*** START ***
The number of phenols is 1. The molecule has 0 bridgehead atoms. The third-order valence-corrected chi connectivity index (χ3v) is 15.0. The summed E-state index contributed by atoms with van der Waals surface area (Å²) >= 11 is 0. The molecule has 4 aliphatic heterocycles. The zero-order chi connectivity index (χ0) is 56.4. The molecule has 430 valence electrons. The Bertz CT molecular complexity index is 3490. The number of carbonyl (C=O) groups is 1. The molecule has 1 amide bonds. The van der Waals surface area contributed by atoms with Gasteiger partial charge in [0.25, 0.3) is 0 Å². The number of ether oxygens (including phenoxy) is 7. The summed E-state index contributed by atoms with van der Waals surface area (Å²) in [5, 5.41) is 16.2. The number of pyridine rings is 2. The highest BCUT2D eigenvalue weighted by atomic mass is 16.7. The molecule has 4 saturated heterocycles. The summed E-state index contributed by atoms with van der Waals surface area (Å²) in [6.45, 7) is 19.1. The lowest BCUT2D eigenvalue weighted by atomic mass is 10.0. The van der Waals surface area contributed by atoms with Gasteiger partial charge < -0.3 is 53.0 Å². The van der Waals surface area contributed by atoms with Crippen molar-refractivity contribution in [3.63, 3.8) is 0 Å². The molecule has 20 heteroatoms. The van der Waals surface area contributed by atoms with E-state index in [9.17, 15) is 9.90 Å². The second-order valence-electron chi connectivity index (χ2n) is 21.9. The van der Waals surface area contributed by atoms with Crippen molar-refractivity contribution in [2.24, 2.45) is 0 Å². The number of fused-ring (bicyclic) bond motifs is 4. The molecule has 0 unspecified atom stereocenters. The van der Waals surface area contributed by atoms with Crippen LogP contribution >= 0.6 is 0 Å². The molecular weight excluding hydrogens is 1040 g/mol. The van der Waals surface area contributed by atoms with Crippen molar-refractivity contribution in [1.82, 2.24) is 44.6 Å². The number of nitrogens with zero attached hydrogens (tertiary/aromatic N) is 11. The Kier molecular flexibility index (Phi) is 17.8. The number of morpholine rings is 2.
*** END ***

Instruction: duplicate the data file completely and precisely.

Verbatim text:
The number of phenols is 1. The molecule has 0 bridgehead atoms. The third-order valence-corrected chi connectivity index (χ3v) is 15.0. The summed E-state index contributed by atoms with van der Waals surface area (Å²) >= 11 is 0. The molecule has 4 aliphatic heterocycles. The zero-order chi connectivity index (χ0) is 56.4. The molecule has 430 valence electrons. The Bertz CT molecular complexity index is 3490. The number of carbonyl (C=O) groups is 1. The molecule has 1 amide bonds. The van der Waals surface area contributed by atoms with Gasteiger partial charge in [0.25, 0.3) is 0 Å². The number of ether oxygens (including phenoxy) is 7. The summed E-state index contributed by atoms with van der Waals surface area (Å²) in [5, 5.41) is 16.2. The number of pyridine rings is 2. The highest BCUT2D eigenvalue weighted by atomic mass is 16.7. The molecule has 4 saturated heterocycles. The summed E-state index contributed by atoms with van der Waals surface area (Å²) in [6.45, 7) is 19.1. The lowest BCUT2D eigenvalue weighted by atomic mass is 10.0. The van der Waals surface area contributed by atoms with Gasteiger partial charge < -0.3 is 53.0 Å². The van der Waals surface area contributed by atoms with Crippen molar-refractivity contribution in [3.63, 3.8) is 0 Å². The molecule has 20 heteroatoms. The van der Waals surface area contributed by atoms with E-state index in [9.17, 15) is 9.90 Å². The second-order valence-electron chi connectivity index (χ2n) is 21.9. The van der Waals surface area contributed by atoms with Crippen molar-refractivity contribution in [2.24, 2.45) is 0 Å². The number of fused-ring (bicyclic) bond motifs is 4. The molecule has 0 unspecified atom stereocenters. The van der Waals surface area contributed by atoms with Crippen LogP contribution >= 0.6 is 0 Å². The molecular weight excluding hydrogens is 1040 g/mol. The van der Waals surface area contributed by atoms with Crippen molar-refractivity contribution in [1.82, 2.24) is 44.6 Å². The number of nitrogens with zero attached hydrogens (tertiary/aromatic N) is 11. The Kier molecular flexibility index (Phi) is 17.8. The number of morpholine rings is 2.